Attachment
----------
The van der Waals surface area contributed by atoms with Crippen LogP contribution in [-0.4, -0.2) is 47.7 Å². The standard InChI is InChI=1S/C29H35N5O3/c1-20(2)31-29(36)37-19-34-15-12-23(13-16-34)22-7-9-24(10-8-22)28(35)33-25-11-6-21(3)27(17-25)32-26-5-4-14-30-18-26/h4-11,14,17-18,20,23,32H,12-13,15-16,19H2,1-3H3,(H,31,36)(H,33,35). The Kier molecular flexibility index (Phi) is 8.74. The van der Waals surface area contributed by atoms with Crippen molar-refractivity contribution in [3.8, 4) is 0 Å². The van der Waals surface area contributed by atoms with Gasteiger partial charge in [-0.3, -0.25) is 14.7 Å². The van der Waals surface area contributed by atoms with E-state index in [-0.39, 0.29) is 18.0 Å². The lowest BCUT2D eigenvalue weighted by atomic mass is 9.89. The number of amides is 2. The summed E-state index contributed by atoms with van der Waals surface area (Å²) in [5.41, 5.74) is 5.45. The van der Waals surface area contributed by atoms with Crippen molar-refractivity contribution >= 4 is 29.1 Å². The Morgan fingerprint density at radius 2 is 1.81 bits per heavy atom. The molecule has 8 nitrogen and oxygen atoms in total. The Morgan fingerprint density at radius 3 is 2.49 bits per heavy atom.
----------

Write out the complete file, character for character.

The van der Waals surface area contributed by atoms with Crippen LogP contribution in [-0.4, -0.2) is 47.7 Å². The standard InChI is InChI=1S/C29H35N5O3/c1-20(2)31-29(36)37-19-34-15-12-23(13-16-34)22-7-9-24(10-8-22)28(35)33-25-11-6-21(3)27(17-25)32-26-5-4-14-30-18-26/h4-11,14,17-18,20,23,32H,12-13,15-16,19H2,1-3H3,(H,31,36)(H,33,35). The Kier molecular flexibility index (Phi) is 8.74. The van der Waals surface area contributed by atoms with Crippen molar-refractivity contribution in [3.8, 4) is 0 Å². The van der Waals surface area contributed by atoms with Gasteiger partial charge in [-0.3, -0.25) is 14.7 Å². The van der Waals surface area contributed by atoms with E-state index in [-0.39, 0.29) is 18.0 Å². The lowest BCUT2D eigenvalue weighted by atomic mass is 9.89. The number of amides is 2. The summed E-state index contributed by atoms with van der Waals surface area (Å²) in [5.41, 5.74) is 5.45. The van der Waals surface area contributed by atoms with Crippen molar-refractivity contribution >= 4 is 29.1 Å². The Morgan fingerprint density at radius 2 is 1.81 bits per heavy atom. The molecule has 8 nitrogen and oxygen atoms in total. The Morgan fingerprint density at radius 3 is 2.49 bits per heavy atom.